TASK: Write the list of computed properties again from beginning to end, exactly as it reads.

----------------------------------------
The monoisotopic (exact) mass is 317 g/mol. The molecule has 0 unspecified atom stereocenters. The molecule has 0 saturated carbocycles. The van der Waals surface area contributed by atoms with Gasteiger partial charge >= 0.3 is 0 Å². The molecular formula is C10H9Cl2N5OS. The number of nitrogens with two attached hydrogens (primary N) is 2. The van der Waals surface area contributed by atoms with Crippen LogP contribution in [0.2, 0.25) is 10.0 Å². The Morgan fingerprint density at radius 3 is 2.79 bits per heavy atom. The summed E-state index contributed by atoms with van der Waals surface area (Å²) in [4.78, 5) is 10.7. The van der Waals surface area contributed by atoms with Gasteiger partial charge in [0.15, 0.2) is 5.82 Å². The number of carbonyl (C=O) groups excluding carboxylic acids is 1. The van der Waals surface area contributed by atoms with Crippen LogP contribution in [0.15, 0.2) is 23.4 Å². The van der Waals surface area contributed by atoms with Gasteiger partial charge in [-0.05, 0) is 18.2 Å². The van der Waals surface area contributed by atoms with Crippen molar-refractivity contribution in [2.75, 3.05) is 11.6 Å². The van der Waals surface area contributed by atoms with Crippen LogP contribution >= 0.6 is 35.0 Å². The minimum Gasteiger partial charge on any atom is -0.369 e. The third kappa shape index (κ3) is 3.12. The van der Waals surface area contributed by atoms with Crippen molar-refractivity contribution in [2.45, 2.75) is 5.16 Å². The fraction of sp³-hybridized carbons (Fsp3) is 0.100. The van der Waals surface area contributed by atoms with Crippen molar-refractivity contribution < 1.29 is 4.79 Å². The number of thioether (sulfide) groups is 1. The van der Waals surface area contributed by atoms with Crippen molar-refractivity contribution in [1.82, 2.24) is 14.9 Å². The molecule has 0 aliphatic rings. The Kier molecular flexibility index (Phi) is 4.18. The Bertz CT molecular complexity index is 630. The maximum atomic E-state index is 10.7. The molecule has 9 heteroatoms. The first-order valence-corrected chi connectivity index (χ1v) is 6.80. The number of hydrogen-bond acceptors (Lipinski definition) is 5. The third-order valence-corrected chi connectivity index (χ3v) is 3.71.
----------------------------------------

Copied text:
The monoisotopic (exact) mass is 317 g/mol. The molecule has 0 unspecified atom stereocenters. The molecule has 0 saturated carbocycles. The van der Waals surface area contributed by atoms with Gasteiger partial charge >= 0.3 is 0 Å². The molecular formula is C10H9Cl2N5OS. The number of nitrogens with two attached hydrogens (primary N) is 2. The van der Waals surface area contributed by atoms with Crippen LogP contribution in [0.2, 0.25) is 10.0 Å². The Morgan fingerprint density at radius 3 is 2.79 bits per heavy atom. The summed E-state index contributed by atoms with van der Waals surface area (Å²) in [4.78, 5) is 10.7. The van der Waals surface area contributed by atoms with Gasteiger partial charge in [0.15, 0.2) is 5.82 Å². The number of carbonyl (C=O) groups excluding carboxylic acids is 1. The van der Waals surface area contributed by atoms with Crippen LogP contribution in [0.15, 0.2) is 23.4 Å². The van der Waals surface area contributed by atoms with Gasteiger partial charge in [-0.05, 0) is 18.2 Å². The van der Waals surface area contributed by atoms with Crippen molar-refractivity contribution in [2.75, 3.05) is 11.6 Å². The van der Waals surface area contributed by atoms with Crippen LogP contribution >= 0.6 is 35.0 Å². The minimum Gasteiger partial charge on any atom is -0.369 e. The third kappa shape index (κ3) is 3.12. The van der Waals surface area contributed by atoms with Crippen molar-refractivity contribution in [2.45, 2.75) is 5.16 Å². The fraction of sp³-hybridized carbons (Fsp3) is 0.100. The van der Waals surface area contributed by atoms with Crippen molar-refractivity contribution < 1.29 is 4.79 Å². The number of thioether (sulfide) groups is 1. The van der Waals surface area contributed by atoms with Crippen molar-refractivity contribution in [1.82, 2.24) is 14.9 Å². The molecule has 0 aliphatic rings. The Kier molecular flexibility index (Phi) is 4.18. The Bertz CT molecular complexity index is 630. The maximum atomic E-state index is 10.7. The molecule has 9 heteroatoms. The first-order valence-corrected chi connectivity index (χ1v) is 6.80. The number of hydrogen-bond acceptors (Lipinski definition) is 5. The third-order valence-corrected chi connectivity index (χ3v) is 3.71.